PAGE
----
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New Grant Goodman Award Recognizes Outstanding Mentorship

Thursday, May 29, 2014

LAWRENCE – A University of Kansas professor of psychology known for her commitment and accessibility as an adviser has been recognized with the first-ever Grant K. Goodman Undergraduate Mentor Award.

Evangelia Chrysikou was nominated by students to receive the award. They all expressed appreciation for her individualized mentorship, which continued even after students were no longer taking a course with her.

The students’ comments exemplify the criteria of the Grant K. Goodman Undergraduate Mentor Award, which is to recognize a faculty member who is an outstanding teacher in and out of the classroom. Additionally, the award calls for mentors who are selfless with their time and experience and who continue to have lasting mentoring relationships with students long after they leave the classroom.

“Dr. Chrysikou has been a consistent academic support system for me throughout my undergraduate career. If I became too stressed or needed guidance, I always knew I could email Dr. Chrysikou and ask to meet,” said Claire Gorey, who graduated in December 2013 with a bachelor’s degree in applied behavioral science. “I know that my and Dr. Chrysikou’s mentoring relationship will last throughout my academic career. I owe my acceptance into graduate school to her.”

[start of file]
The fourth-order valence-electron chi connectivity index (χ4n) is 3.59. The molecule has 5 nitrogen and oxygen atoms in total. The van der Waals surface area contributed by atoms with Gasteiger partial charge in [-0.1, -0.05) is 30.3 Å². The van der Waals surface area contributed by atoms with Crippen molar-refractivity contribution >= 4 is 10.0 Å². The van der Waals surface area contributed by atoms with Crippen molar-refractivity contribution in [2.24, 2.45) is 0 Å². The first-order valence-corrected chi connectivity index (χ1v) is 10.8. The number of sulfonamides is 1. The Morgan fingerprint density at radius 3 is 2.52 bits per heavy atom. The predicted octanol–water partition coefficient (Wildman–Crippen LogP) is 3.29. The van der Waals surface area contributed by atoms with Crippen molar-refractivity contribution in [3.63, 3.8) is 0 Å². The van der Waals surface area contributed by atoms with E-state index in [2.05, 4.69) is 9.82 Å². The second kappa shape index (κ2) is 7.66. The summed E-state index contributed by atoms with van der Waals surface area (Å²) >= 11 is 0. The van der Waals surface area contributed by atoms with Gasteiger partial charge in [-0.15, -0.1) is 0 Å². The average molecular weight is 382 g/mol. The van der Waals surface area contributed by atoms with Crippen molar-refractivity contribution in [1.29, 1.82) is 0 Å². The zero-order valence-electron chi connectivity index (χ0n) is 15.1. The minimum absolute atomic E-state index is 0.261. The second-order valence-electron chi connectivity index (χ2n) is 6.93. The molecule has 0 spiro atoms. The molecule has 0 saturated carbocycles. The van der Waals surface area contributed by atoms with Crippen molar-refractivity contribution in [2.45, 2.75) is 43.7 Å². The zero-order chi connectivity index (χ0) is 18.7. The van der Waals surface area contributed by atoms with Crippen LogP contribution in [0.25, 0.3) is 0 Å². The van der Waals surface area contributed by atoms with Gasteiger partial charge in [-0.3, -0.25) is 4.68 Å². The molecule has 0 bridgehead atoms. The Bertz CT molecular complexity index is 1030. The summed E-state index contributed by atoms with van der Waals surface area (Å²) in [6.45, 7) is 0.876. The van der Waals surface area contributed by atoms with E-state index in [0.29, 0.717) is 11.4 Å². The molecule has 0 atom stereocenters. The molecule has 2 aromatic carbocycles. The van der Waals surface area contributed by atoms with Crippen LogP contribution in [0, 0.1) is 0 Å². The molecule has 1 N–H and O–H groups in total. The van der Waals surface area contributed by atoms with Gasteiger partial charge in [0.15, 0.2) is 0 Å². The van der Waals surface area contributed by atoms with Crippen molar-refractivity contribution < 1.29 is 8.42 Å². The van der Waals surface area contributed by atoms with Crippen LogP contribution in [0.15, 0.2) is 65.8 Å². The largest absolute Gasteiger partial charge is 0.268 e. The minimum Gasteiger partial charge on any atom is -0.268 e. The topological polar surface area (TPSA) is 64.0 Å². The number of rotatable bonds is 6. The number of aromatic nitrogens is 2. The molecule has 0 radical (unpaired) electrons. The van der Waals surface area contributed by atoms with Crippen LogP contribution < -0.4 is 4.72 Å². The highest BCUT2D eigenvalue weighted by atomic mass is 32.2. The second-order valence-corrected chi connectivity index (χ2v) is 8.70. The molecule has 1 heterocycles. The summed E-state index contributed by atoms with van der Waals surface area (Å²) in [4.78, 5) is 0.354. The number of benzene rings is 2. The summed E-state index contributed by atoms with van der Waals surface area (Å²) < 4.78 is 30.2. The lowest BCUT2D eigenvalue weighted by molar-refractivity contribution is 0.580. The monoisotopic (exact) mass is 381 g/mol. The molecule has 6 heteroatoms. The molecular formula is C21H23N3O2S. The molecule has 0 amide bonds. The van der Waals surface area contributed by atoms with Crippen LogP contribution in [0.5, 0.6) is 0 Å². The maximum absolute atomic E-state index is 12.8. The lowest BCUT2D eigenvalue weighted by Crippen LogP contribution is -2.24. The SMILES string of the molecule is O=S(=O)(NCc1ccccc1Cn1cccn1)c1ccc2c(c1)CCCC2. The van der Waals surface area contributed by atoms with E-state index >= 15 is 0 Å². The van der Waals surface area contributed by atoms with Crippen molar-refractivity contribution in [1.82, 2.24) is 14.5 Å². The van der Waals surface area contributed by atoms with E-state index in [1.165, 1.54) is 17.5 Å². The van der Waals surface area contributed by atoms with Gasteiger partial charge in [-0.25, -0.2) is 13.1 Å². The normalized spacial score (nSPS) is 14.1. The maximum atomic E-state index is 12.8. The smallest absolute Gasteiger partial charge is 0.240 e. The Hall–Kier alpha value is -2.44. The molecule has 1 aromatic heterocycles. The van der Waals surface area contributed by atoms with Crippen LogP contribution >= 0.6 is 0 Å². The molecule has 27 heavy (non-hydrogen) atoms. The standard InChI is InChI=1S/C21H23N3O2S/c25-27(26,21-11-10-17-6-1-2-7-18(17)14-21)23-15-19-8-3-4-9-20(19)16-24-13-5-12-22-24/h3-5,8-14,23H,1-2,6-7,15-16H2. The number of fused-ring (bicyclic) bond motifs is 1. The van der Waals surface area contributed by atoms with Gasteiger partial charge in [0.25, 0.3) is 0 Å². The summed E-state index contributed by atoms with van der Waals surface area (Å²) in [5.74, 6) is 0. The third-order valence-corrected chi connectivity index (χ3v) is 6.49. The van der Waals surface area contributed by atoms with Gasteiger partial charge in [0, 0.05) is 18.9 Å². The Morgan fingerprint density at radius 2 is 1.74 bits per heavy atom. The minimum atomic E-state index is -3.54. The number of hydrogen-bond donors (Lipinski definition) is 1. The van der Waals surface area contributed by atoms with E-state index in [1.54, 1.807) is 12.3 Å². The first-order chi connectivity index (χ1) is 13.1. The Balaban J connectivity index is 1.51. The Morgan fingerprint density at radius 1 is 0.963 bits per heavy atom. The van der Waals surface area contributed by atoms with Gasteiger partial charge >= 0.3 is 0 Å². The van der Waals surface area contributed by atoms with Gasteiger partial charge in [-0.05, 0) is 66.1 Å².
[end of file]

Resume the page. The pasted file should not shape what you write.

The award was established in honor of Grant Goodman, an emeritus professor who retired in 1984 after more than 20 years at KU. Goodman was a history professor and an influential member of the KU Center for East Asian Studies. He died April 6.

A student and mentee of Goodman’s, Michael Priddy provided support for the award, along with his wife, Fangjie Liu. Priddy, who received a bachelor’s degree in economics from KU, credited his professor and longtime mentor with helping him in many milestones throughout his life, including establishing a children's learning academy and meeting his spouse.